No Strings Attached

Kochani Orkestar:
Naat Veliov - truba and direction
Vinko Stefanov - accordion
Erol Asimov - saxophone, clarinet
Ismail Ismailov - drum (tapan), darabuka
Violeta Filipova - voice
Orhan Veliov - tuba
Mendu Saliev - bariton
Dalkran Asmetov - bariton
Sadedin Durmisov - bariton
Estan Amedov - golem

  • Solo Tapan - Trad. Arr. by Naat Veliov
  • Srpshko Oro - Trad. Arr. by Naat Veliov
  • Romski Chochek - Trad. Arr. by Naat Veliov
  • Tarabuka Solo - Trad. Arr. by Naat Veliov
  • Kerta Mangae Dae - Trad. Arr. by Naat Veliov
  • Trepaza - Trad. Arr. by Naat Veliov
  • Nejatov Chochek - Composed by Naat Veliov
  • Nic can Bagna - Trad. Arr. by Naat Veliov
  • Ciganski Chochek - Trad. Arr. by Naat Veliov
  • Bulgarska Oro - Trad. Arr. by Naat Veliov

  • A certain genius particular to Gypsy musicians and the Rom people has allowed them to adopt and transform the indigenous music of the regions they traverse, thus facilitating the integration and evolution of musical styles and songs specific to various cultures and ethnic groups.
    Destined to their role as professional musicians as a secondary result of their social status, the Rom people have often been the exclusive source of traditional music, as well as faithful mirror to the culture of the country they inhabit, across the ages. But at the same time, thanks to their travels, they have developed the capacity to mix a multitude of sources and transform them into a style that is uniquely their own. Contrary to the preconceived notion that Gypsies are gifted with a capacity for imitation, they have always forged a music with their own very distinct character, even though they have continually been forced to deal with the necessity of adapting to local demand. With the Rom people, playing music has always been synonymous with creating it.
    This observation is particularly relevant when it comes to Naat Veliov, trumpet player and leader (kapelnik in the Rom language) of his brass band, the Kochani Orkestra, which, with his lead, presents extremely original arrangements.
    In the Balkans region, brass band orchestras have a particularly Rom style. From western Serbia to Macedonia these orchestras demonstrate remarkable creativity in their transformation of the original, static style of traditional brass bands. These brass bands were created in the 19th century in imitation of the Turkish military bands which replaced the Mehterhane formations of Janissary Turks beginning in 1828. Apparently, as in Turkey, they dethroned the ancient traditional oboe (zurna, zurla, or mizmar) and double-membraned drum ensembles. Today these ensembles that had formerly been imported from Turkey and played by the Roms, are dying out, in part because of modernity, but also because of the growing Macedonian and Serbian nationalism.
    In Kochani, a city in the Republic of Macedonia, the Rom brass band music is called Romska Orientalna Muzika. Naat Veliov's band is made up of a trumpet (trompeta), a cornet (kornet), and a saxophone (saksafon), which alternates with a clarinette (klarinet), 3 baritones, a tuba, and accordion (armonika), and a large drum (tapan), which itself alternates with a darabuka.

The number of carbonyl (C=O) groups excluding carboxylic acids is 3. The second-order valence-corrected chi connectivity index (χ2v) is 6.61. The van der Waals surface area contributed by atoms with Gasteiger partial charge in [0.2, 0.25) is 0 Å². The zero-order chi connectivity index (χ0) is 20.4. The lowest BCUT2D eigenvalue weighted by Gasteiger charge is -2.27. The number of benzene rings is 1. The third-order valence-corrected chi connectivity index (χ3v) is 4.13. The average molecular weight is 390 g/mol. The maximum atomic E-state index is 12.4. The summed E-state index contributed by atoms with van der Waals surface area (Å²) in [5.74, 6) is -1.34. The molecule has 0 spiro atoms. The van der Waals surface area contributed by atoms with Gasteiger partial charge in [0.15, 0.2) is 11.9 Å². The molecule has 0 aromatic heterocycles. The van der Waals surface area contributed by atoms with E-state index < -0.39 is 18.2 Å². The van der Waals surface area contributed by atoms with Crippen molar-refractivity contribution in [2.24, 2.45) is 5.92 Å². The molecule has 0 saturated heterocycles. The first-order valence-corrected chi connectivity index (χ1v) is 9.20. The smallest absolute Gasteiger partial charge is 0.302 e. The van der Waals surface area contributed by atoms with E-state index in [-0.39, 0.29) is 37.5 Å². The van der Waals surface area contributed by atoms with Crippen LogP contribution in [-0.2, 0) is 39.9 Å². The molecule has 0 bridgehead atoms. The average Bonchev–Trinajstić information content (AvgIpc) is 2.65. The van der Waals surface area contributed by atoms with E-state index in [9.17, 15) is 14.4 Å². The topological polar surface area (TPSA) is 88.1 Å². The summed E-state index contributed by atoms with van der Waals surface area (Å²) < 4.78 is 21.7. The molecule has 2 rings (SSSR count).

From Albania to Turkey, Greece to Bulgaria, the Balkans region represents a multitude of forms of expression with extremely diverse ethnic origins. Nevertheless, a certain musical tendency which reflects the ancient Ottoman occupation remains at the heart of this complex rural and pastoral mosaic. The Oriental aspect of Balkan music seems to be maintained particularly by the Gypsys who moved out from Turkey starting immediately after the Ottoman occupation in the 14th century. There is also the factor of the Gypsy's own Oriental heritage in their Indian roots which plays an important role in their musical style.
    In Macedonia, all of the Roms are Muslims. They play for the Gadjes - the non-Gypsy people - as much as they play for themselves. They have absorbed and incorporated a multitude of styles which they juggle endlessly. Within their brass bands they have preserved the ancient Oriental notion of melody and content that evolved from the circular, continous breathing technique of oboe players.
    Slow introductions and improvisations without rhythm are called taksim in Turkish or trepaza in Macedonian. They are considered to be evocations of a grand meal, where one savours all of the different delicacies.
    The romantic themes also have several different names and associations. In Turkish they are called gazel, which stems from ghazal in Arabic, where the notion of a woman's beauty was compared to the gazelle of the desert. In Macedonian and Serbian the words are sevdak and sevdalinka, which have their roots in the Turkish sevda, which means passion or love. The extremely embellished and Oriental Sevdasin the urban context have conserved the second rise of Oriental music. The styles are constantly mixing, whether they be Turska (Turkish), Romska (Rom), Bulgarska (Bulgarian), Romanska (Romanian), or Srpska (Serbian). Above and beyond regional influences, the Oriental inspiration of the Roms can be traced back to their otiginal roots, and often melodies imported from Indian cinema are completely integrated into the Rom repertory.
    Most of the instruments base their rhythm on those of traditional dances. The name Chochek indicates the oriental gypsy dance for women, while Horo indicates the collective circular dance of men. Here again, the rhythmic patterns were gleaned with a taste for ancient and modern inspiration included the Rumba.
    Going even farther in this tradition, the leader of the Kochani Orkestra has succeeded in integrating original pieces into the traditional repertory of the band. They have introduced a certain modernity while avoiding the trap of a "Jazzification" of their Balkan music, which through its Rom musitians remains resolutely Oriental.

    page maintained by
    Dusko Koncaliev